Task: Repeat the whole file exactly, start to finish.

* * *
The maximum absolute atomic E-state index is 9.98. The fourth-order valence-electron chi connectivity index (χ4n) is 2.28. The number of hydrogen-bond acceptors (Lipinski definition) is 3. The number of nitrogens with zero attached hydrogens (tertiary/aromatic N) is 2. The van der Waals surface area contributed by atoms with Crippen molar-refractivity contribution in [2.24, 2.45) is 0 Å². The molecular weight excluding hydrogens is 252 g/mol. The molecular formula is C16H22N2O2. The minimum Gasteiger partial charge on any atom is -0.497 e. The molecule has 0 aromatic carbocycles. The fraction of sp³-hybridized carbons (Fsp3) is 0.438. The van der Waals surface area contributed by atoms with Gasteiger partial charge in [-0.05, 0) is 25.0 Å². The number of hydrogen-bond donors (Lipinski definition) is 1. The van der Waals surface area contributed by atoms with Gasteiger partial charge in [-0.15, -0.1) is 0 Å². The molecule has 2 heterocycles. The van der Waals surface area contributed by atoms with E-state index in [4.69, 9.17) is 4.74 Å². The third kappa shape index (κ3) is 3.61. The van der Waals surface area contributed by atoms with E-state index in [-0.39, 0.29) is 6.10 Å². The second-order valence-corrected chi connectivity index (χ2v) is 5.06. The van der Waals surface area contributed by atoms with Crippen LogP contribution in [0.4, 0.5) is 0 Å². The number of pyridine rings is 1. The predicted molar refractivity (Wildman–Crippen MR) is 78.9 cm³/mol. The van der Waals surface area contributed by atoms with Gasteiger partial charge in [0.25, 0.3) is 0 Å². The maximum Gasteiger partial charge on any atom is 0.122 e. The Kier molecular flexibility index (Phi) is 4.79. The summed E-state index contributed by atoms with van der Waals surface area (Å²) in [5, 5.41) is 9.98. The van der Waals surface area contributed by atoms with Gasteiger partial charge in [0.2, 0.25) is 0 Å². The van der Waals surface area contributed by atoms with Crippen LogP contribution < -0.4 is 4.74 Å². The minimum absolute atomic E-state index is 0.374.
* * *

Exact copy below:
The maximum absolute atomic E-state index is 9.98. The fourth-order valence-electron chi connectivity index (χ4n) is 2.28. The number of hydrogen-bond acceptors (Lipinski definition) is 3. The number of nitrogens with zero attached hydrogens (tertiary/aromatic N) is 2. The van der Waals surface area contributed by atoms with Crippen molar-refractivity contribution in [2.24, 2.45) is 0 Å². The molecular weight excluding hydrogens is 252 g/mol. The molecular formula is C16H22N2O2. The minimum Gasteiger partial charge on any atom is -0.497 e. The molecule has 0 aromatic carbocycles. The fraction of sp³-hybridized carbons (Fsp3) is 0.438. The van der Waals surface area contributed by atoms with Gasteiger partial charge in [-0.05, 0) is 25.0 Å². The number of hydrogen-bond donors (Lipinski definition) is 1. The van der Waals surface area contributed by atoms with Gasteiger partial charge in [-0.15, -0.1) is 0 Å². The molecule has 2 heterocycles. The van der Waals surface area contributed by atoms with E-state index in [4.69, 9.17) is 4.74 Å². The third kappa shape index (κ3) is 3.61. The van der Waals surface area contributed by atoms with E-state index in [-0.39, 0.29) is 6.10 Å². The second-order valence-corrected chi connectivity index (χ2v) is 5.06. The van der Waals surface area contributed by atoms with Crippen LogP contribution in [0.4, 0.5) is 0 Å². The number of pyridine rings is 1. The predicted molar refractivity (Wildman–Crippen MR) is 78.9 cm³/mol. The van der Waals surface area contributed by atoms with Gasteiger partial charge in [0.25, 0.3) is 0 Å². The maximum Gasteiger partial charge on any atom is 0.122 e. The Kier molecular flexibility index (Phi) is 4.79. The summed E-state index contributed by atoms with van der Waals surface area (Å²) in [5, 5.41) is 9.98. The van der Waals surface area contributed by atoms with Gasteiger partial charge in [0.2, 0.25) is 0 Å². The van der Waals surface area contributed by atoms with Crippen LogP contribution < -0.4 is 4.74 Å². The minimum absolute atomic E-state index is 0.374.